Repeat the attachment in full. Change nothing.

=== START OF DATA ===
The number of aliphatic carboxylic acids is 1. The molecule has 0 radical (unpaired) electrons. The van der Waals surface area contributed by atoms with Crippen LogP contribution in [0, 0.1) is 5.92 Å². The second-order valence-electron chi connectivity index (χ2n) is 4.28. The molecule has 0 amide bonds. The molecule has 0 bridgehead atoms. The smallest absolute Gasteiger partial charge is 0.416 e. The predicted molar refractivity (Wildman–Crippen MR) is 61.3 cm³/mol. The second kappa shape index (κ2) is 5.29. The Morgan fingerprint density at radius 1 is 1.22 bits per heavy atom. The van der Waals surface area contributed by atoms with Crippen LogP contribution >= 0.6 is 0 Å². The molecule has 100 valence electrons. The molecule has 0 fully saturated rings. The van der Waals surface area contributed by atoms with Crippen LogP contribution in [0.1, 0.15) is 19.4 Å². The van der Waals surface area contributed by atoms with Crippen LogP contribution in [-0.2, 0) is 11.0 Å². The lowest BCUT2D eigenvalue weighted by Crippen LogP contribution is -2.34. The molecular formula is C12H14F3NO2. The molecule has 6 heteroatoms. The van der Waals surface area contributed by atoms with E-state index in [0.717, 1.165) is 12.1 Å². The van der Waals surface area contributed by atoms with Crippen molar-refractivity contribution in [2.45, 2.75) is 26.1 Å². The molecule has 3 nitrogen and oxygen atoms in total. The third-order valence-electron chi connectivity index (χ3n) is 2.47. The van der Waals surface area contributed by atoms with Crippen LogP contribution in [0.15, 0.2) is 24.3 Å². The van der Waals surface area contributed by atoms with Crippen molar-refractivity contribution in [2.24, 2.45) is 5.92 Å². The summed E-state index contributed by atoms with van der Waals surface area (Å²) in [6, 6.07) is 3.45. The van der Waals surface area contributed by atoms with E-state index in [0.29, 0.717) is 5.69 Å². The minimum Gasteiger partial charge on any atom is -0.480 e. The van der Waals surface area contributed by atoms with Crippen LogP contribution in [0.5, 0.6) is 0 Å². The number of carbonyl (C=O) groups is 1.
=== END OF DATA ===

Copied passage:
The number of aliphatic carboxylic acids is 1. The molecule has 0 radical (unpaired) electrons. The van der Waals surface area contributed by atoms with Crippen LogP contribution in [0, 0.1) is 5.92 Å². The second-order valence-electron chi connectivity index (χ2n) is 4.28. The molecule has 0 amide bonds. The molecule has 0 bridgehead atoms. The smallest absolute Gasteiger partial charge is 0.416 e. The predicted molar refractivity (Wildman–Crippen MR) is 61.3 cm³/mol. The second kappa shape index (κ2) is 5.29. The Morgan fingerprint density at radius 1 is 1.22 bits per heavy atom. The van der Waals surface area contributed by atoms with Crippen LogP contribution >= 0.6 is 0 Å². The molecule has 100 valence electrons. The molecule has 0 fully saturated rings. The van der Waals surface area contributed by atoms with Crippen LogP contribution in [0.1, 0.15) is 19.4 Å². The van der Waals surface area contributed by atoms with Crippen LogP contribution in [-0.2, 0) is 11.0 Å². The lowest BCUT2D eigenvalue weighted by Crippen LogP contribution is -2.34. The molecular formula is C12H14F3NO2. The molecule has 6 heteroatoms. The van der Waals surface area contributed by atoms with E-state index in [0.717, 1.165) is 12.1 Å². The van der Waals surface area contributed by atoms with Crippen molar-refractivity contribution in [2.45, 2.75) is 26.1 Å². The molecule has 3 nitrogen and oxygen atoms in total. The third-order valence-electron chi connectivity index (χ3n) is 2.47. The van der Waals surface area contributed by atoms with Crippen LogP contribution in [0.15, 0.2) is 24.3 Å². The van der Waals surface area contributed by atoms with Crippen molar-refractivity contribution in [2.24, 2.45) is 5.92 Å². The summed E-state index contributed by atoms with van der Waals surface area (Å²) in [6, 6.07) is 3.45. The van der Waals surface area contributed by atoms with E-state index in [0.29, 0.717) is 5.69 Å². The minimum Gasteiger partial charge on any atom is -0.480 e. The van der Waals surface area contributed by atoms with Crippen LogP contribution in [0.5, 0.6) is 0 Å². The number of carbonyl (C=O) groups is 1.